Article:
Janary looms large for portBy TIM CROFTThe Star
Thursday, January 15, 2015
A positive sign for the development of the Port St. Joe could be found recently in newsprint.
The Florida Department of Environmental Protection has advertised a public notice that effectively informs the public that dredging will be taking place in the future in waters around St. Joseph Bay and requesting public comment.
The public notice for a "variance" is an indication that the DEP is preparing to issue a permit to the U.S. Army Corps of Engineers, said Tommy Pitts, project manager with Hatch Mott MacDonald.
"That is a positive sign," Pitts said.
The Army Corps is to perform the actual dredging through a contributed funds agreement with the Port Authority of Port St. Joe.
While the effort to permit the dredging moves ahead, the work on permitting the spoil disposal, which is moving on a parallel plane, is reaching a critical juncture, with Hatch Mott in the lead.
The final permit application for the spoil work, after two rounds of agency requests for additional information, was to be submitted to the DEP on Dec. 29, Pitts said.
The turnaround on receiving that environmental permit is expected to be short.
"We're there," Pitts said. "We expect to get that permit in January. The DEP, while they have of course enforced environmental regulations, has worked cooperatively with us not to delay the project."
A federal environmental permit from the Corps must then be secured.
The Corps can not complete its initial work on the permit until after the DEP issues its permit, which will include water quality studies.
The wild card is that the Corps is not working on a clock in issuing the federal environmental permit.
A host of federal agencies will provide input and recommendations, including the U.S. Fish and Wildlife Service which requested a 30-day extension for initial comments.
"We don't know how long it will take, but we do think that once the DEP issues its permit, it will expedite the process," Pitts said.
He added that a recent phone call from Corps officials indicated that the first round of Requests for Additional Information (RAI) will be submitted to Hatch Mott sometime after the first of the year.
The timeline for the completion of the dredging, which is estimated by the Corps to be within six months of permitting, remains the end of 2015, Pitts said.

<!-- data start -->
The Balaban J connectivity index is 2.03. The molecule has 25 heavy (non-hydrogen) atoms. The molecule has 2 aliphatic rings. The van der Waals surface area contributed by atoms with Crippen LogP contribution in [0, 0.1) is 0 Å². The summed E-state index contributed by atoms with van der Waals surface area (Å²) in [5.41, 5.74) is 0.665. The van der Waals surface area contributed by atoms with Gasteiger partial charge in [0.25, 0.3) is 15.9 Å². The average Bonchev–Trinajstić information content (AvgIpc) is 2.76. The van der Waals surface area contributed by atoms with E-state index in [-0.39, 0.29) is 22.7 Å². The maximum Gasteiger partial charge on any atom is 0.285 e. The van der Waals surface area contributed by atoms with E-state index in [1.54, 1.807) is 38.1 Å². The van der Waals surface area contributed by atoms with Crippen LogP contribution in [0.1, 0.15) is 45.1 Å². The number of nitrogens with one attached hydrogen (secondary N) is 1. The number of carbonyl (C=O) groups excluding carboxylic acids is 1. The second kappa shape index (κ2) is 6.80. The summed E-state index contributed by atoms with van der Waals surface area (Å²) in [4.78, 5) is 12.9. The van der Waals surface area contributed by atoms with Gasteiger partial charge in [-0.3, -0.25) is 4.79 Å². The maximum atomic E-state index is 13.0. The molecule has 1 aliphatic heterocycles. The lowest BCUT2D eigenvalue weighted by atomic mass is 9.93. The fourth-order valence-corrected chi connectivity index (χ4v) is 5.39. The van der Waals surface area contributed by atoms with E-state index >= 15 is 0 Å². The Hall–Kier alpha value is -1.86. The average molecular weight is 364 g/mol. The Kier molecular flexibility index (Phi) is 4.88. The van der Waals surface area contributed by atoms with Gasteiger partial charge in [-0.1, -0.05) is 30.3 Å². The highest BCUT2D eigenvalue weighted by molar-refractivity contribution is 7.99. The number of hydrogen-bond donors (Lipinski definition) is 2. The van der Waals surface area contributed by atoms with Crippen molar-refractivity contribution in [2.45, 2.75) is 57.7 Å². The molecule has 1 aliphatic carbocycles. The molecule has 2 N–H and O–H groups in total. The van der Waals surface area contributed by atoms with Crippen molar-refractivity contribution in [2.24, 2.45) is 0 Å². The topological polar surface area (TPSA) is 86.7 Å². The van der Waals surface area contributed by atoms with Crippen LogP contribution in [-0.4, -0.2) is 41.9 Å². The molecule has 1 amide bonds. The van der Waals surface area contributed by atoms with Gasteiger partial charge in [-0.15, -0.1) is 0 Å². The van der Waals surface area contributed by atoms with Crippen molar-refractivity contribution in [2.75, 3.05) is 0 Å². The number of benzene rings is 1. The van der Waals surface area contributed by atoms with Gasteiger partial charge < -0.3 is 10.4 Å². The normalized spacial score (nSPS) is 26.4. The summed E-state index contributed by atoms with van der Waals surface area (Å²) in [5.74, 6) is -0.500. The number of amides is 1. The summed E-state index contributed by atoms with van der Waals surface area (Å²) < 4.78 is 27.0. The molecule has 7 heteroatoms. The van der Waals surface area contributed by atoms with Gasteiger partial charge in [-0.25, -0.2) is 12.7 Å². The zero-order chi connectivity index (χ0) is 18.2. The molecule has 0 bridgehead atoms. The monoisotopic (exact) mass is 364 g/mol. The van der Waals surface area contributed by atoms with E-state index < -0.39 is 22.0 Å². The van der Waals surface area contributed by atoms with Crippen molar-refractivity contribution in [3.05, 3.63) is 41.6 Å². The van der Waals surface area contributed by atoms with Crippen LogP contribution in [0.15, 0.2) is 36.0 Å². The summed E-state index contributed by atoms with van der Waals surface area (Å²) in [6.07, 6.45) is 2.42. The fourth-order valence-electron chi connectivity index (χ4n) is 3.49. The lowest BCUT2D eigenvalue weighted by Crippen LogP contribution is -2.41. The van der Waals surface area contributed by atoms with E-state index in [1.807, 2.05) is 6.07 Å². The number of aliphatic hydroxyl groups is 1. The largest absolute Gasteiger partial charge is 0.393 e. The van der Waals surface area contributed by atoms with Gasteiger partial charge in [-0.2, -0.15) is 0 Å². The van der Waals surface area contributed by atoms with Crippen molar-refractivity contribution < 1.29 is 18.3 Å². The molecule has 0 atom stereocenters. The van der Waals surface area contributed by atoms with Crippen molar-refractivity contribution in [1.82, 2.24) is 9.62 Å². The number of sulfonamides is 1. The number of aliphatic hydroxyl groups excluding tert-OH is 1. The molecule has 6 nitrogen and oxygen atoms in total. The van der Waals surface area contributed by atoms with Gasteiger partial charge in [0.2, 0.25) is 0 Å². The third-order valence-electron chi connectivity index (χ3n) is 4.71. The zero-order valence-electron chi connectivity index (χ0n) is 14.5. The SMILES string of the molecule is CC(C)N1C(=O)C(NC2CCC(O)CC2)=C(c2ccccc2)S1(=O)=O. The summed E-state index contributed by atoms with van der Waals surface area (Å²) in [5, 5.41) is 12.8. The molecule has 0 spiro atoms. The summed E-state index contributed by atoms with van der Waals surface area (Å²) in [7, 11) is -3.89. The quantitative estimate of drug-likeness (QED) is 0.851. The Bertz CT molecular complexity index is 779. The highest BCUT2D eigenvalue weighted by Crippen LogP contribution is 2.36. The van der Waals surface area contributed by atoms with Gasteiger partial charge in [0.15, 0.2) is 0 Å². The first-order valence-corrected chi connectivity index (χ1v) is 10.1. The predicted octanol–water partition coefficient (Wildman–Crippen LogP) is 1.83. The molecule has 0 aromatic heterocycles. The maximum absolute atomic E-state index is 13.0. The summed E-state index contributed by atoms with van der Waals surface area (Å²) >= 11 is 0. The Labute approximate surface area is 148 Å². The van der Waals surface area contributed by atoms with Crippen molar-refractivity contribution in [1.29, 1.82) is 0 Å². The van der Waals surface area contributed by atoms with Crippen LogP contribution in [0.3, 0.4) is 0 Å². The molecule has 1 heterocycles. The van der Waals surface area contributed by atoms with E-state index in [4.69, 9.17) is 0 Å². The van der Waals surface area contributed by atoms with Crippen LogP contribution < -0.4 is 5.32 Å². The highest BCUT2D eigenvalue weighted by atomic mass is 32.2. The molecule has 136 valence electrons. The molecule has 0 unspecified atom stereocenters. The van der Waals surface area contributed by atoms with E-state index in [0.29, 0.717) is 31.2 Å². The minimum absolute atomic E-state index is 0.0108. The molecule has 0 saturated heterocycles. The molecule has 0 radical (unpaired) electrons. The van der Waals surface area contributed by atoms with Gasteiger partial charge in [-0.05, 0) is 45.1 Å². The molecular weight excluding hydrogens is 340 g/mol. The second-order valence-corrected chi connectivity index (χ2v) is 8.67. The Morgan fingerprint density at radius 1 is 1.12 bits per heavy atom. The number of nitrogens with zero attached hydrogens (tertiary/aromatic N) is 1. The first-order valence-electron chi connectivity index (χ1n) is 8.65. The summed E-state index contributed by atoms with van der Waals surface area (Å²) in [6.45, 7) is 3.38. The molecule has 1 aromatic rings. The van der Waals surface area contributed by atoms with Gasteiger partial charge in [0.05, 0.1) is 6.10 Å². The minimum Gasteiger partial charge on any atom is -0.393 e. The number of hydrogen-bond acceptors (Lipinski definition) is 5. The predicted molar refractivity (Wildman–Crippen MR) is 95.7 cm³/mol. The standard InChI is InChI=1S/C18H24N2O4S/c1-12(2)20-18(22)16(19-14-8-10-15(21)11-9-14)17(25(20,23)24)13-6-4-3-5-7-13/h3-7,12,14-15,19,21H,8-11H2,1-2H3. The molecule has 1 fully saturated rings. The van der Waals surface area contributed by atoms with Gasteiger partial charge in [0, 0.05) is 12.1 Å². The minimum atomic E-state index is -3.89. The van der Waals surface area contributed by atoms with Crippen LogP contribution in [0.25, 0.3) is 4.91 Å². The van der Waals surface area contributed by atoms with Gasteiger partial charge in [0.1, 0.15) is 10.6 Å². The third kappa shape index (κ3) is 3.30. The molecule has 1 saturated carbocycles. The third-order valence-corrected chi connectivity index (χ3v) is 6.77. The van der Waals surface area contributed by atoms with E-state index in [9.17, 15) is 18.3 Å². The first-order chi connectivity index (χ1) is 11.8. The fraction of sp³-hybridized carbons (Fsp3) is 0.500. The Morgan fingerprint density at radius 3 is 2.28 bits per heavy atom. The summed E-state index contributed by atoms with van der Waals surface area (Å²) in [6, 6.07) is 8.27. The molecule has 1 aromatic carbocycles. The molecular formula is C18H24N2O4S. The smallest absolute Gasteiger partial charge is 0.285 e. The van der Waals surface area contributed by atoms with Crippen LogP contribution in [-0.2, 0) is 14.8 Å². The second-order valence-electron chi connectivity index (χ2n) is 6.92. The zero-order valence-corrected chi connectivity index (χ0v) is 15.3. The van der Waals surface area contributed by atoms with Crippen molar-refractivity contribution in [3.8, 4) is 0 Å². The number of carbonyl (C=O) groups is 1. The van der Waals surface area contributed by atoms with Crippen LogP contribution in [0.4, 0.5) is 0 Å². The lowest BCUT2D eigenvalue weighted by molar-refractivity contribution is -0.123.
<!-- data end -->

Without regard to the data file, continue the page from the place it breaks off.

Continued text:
The Florida Department of Transportation already has appropriated $20 million for the dredge work, which is price-tagged at $40 million in the contributed funds agreement with the Corps.
The county's delegation to the Florida Legislature intends to lobby for the additional $20 million for dredging during the upcoming legislative session.
The price tag for the spoil disposal side of the ledger has been projected upward by Hatch Mott, as highlighted in letters submitted recently to the Port Authority.
Hatch Mott submitted a proposal to complete the engineering and design work on the berms and other infrastructure required for disposal of more than 1.5 million cubic yards of spoil material.
"This will be one of the largest earthworks projects in North Florida," Pitts said, noting that the project includes construction of some 6 miles of berm.
Hatch Mott officials have emphasized to the Port Authority that expedited progress on the construction of the spoil sites was essential to meeting the proposed timeline for completion of dredging. That infrastructure must be largely in place before dredging.
The engineering and design work required to bring the project up to creation of bid documents and awarding of the work comes with a cost of $1.2 million, Hatch Mott proposed to the Port Authority.
The actual construction of berms and infrastructure, given dredging to a depth of 35-36 feet, was more than $15 million, or three times a previous ballpark estimate.
That will mean additional state investment.
Port Authority chairman Eugene Raffield said discussions are ongoing with the DEP over the scope of the required disposal sites and said though the price appears to be heading north, he remained undeterred.
"I'm optimistic, and I am optimistic by nature," Raffield said. "There is a lot of opportunity here to get this port going.
"I want to create good, clean jobs and wealth that will mean our kids don't have to move elsewhere to live. The permit is the key. If we don't get that we can all go home."